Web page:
MKP-1−/− Macrophages Express Higher Levels of miR-155 Than Do Wild-type Macrophages

Recent studies have demonstrated that microRNA plays a significant role in inflammatory responses (35, 36). Because MKP-1-deficient macrophages exhibit dramatic changes in their response to inflammation, we analyzed the microRNA expression profile using microRNA array. miR-155 was identified as one of the microRNAs whose expression was enhanced by MKP-1 knock-out. Northern blot analysis confirmed that miR-155 expression was enhanced in response to LPS stimulation. Furthermore, miR-155 expression was higher in MKP-1−/− macrophages than in wild-type cells (Fig. 7A). The effect of MKP-1 on miR-155 expression was also clearly seen in RAW264.7 macrophages expressing MKP-1 cDNA or small interfering MKP-1 RNA (siRNA). miR-155 expression was induced by LPS in RAW264.7 harboring a control plasmid (Fig. 7B). Both the basal and LPS-induced miR-155 expression levels were attenuated by overexpression of MKP-1 cDNA. Compared with RAW264.7 cells carrying an empty vector, RAW264.7 cells expressing MKP-1 siRNA produced markedly greater levels of miR-155.

MKP-1 negatively regulates the expression of miR-155. A, miR-155 expression in MKP-1+/+ and MKP-1−/− macrophages. Thioglycollate-elicited peritoneal macrophages isolated from MKP-1+/+ and MKP-1−/− mice were stimulated with ...

To understand the functional significance of miR-155 elevation in MKP-1 knock-out cells, we searched the TargetScan data base for putative miR-155 targets that potentially could regulate STAT activation and iNOS induction. SOCS-1 mRNA was found to contain a putative miR-155 targeting sequence at the 3′-UTR (Fig. 8A). To address if MKP-1 was capable of affecting SOCS-1 protein levels, RAW264.7 cells expressing MKP-1 cDNA or siRNA were stimulated with 100 ng/ml LPS. SOCS-1 protein levels in these cells were assessed by immunoprecipitation followed by Western blot analysis. RAW264.7 cells were chosen because a large quantity of cells was readily available to overcome the difficulty in SOCS-1 detection, largely because of the relatively low titer of the SOCS-1 antibody. SOCS-1 protein level was significantly increased at 1-h post-LPS stimulation in RAW264.7 cells expressing MKP-1 cDNA (Fig. 8B). However, the expression of SOCS-1 was barely detectable during the experimental period in RAW264.7 cells transfected with an empty vector or expressing MKP-1 siRNA. These data indicate that overexpression of MKP-1 enhances SOCS-1 induction by LPS.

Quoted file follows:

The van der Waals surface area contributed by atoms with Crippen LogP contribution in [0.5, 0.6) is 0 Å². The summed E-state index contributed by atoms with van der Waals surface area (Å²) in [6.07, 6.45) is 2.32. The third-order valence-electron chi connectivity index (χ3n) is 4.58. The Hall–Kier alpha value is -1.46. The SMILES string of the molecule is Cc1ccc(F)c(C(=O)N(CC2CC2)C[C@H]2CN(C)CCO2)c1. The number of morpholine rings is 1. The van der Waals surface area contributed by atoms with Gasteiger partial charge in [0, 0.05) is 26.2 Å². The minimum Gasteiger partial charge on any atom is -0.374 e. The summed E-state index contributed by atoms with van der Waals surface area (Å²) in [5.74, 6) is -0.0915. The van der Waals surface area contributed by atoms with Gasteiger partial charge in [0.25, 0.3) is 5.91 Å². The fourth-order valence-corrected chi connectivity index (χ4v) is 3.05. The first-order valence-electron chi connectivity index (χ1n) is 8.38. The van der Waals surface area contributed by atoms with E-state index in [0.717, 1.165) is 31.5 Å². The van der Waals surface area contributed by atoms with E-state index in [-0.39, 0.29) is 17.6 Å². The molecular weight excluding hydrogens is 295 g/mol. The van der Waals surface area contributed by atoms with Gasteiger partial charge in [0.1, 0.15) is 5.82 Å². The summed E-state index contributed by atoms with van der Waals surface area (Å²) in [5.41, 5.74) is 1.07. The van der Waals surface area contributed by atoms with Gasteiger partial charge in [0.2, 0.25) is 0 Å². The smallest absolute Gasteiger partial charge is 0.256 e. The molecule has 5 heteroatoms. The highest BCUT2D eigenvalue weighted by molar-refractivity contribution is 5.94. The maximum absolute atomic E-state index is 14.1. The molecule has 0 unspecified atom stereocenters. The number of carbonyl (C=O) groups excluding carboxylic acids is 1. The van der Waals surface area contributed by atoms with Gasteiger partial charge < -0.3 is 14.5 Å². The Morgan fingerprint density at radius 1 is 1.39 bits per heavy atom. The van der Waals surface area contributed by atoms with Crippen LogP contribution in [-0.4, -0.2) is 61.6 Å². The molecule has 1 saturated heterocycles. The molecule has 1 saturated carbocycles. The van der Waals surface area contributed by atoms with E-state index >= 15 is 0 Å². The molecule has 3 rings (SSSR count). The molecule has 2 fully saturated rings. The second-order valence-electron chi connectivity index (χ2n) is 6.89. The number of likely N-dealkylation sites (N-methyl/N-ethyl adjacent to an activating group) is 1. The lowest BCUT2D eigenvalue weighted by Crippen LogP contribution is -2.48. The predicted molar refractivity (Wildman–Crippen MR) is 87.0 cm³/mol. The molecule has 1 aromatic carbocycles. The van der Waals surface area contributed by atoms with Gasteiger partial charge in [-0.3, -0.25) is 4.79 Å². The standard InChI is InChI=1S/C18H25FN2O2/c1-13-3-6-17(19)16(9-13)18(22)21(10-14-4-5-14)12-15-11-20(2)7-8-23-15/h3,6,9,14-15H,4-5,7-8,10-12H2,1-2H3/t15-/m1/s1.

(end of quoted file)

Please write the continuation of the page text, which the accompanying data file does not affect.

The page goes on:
miR-155 attenuates the expression of SOCS-1 and enhances the expression of iNOS. A, the miR-155 targeting sequence in the 3′-UTR of murine SOCS-1 mRNA. Paring with miR-155 was also illustrated. B, the effect of MKP-1 overexpression or knockdown ...